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Productive Interaction
- Modular Music E-Book
- Twiddler of Thumb


Authoring Critical Media
Creating Critical Statements in Design


People Knowing
Experimental Interventions
Sampling Strategies
Cultural Probes


Objects and Spaces
Sketching in the Physical Landscape: TURBO


Week X (wk9 experiment)
- Personal Proximity Meter: Comfort Zone Calculator


Summer X Term
Creative Strategies Final
- Health Brush


Concept Year 2
New Ecology of Things
- The 11th Finger
- Velite: Autonomous Wishing Creature


Design as Inquiry: Good Living + Mix Reality
- Flex Future Room
- Conversation with Computers
- 2nd Layer - Augmentable Material Oddities


Seeing Things to Seeing Machines
- Story In Loop

 

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Motion Graphics Reel

 

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Revolving Projection Stage

Course: Seeing Things to Seeing Machines \ Norman Klein\ Art Center \ Media Design Program \ Spring 2011

This is a group project I've created with Adam Fichbach. We were interested in exploring and investigating performance and reformative use of the moving image, with an interest to re-mediate images both on screen and onto architectural objects. A new virtual space is created. One in which a space intertwines both old forms of viewing and new forms of viewing in a moving perspective of images and video. Employing technologies and aesthetics that pay homage to the historical backbone of the moving image in juxtaposition to the contemporary digital, video and networked screen. The form and structure of “the little stage” is reminiscent of historical forms of seeing machines, whereas the moving images that are mapped onto the stage reflect that of contemporary digital technology.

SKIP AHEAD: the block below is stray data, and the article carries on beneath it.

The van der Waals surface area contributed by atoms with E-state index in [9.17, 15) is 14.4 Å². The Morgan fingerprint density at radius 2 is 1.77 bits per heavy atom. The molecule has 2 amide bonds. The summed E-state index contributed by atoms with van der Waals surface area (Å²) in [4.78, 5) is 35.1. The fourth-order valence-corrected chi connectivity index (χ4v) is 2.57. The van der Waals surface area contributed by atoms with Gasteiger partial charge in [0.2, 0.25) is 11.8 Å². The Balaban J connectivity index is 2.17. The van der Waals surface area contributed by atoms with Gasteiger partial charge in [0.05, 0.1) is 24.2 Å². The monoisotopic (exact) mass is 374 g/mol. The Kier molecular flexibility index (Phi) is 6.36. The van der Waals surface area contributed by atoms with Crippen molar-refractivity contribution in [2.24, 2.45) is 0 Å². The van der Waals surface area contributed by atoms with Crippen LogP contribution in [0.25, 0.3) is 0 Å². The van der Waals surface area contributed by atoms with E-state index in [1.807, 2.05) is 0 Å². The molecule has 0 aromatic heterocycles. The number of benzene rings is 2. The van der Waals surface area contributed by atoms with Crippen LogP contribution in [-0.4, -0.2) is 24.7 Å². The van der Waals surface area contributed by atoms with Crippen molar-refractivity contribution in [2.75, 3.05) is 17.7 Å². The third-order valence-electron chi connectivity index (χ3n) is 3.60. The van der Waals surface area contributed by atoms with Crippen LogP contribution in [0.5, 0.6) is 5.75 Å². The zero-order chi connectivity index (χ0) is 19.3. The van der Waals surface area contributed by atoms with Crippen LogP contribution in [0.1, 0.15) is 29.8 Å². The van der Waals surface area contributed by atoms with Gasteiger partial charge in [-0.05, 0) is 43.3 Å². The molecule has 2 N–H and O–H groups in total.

The story is silent and in black and white. It’s an abstract story about the monotonous, autonomous humanoid actions of an AI system. The monotonous routine the character goes through cycles over and over again; once the story ends, it begins where it left off. In view of this the stages and the structure are set so that it rotates in the same respective, repetitive, rotation; that is, the story begins again when it ends (so after the final physical rotation of the stage, its starts back up again where it left off.) The story is reflective of an existentialist narrative that takes place in blank time, and it contrasts the white noise to the viewer’s point-of-view.

The device works by rotating the stage inside the structure, which allows for four interconnected stages. An operator can rotate the stages by using the attached handle on the side. The video being projected is mapped onto the surfaces on the stage using 3D mapping techniques.

We built the structure out of acrylic that was cut with a laser cutter to spec. The pieces that are on the stage (3D video mapped onto) are also laser cut to spec.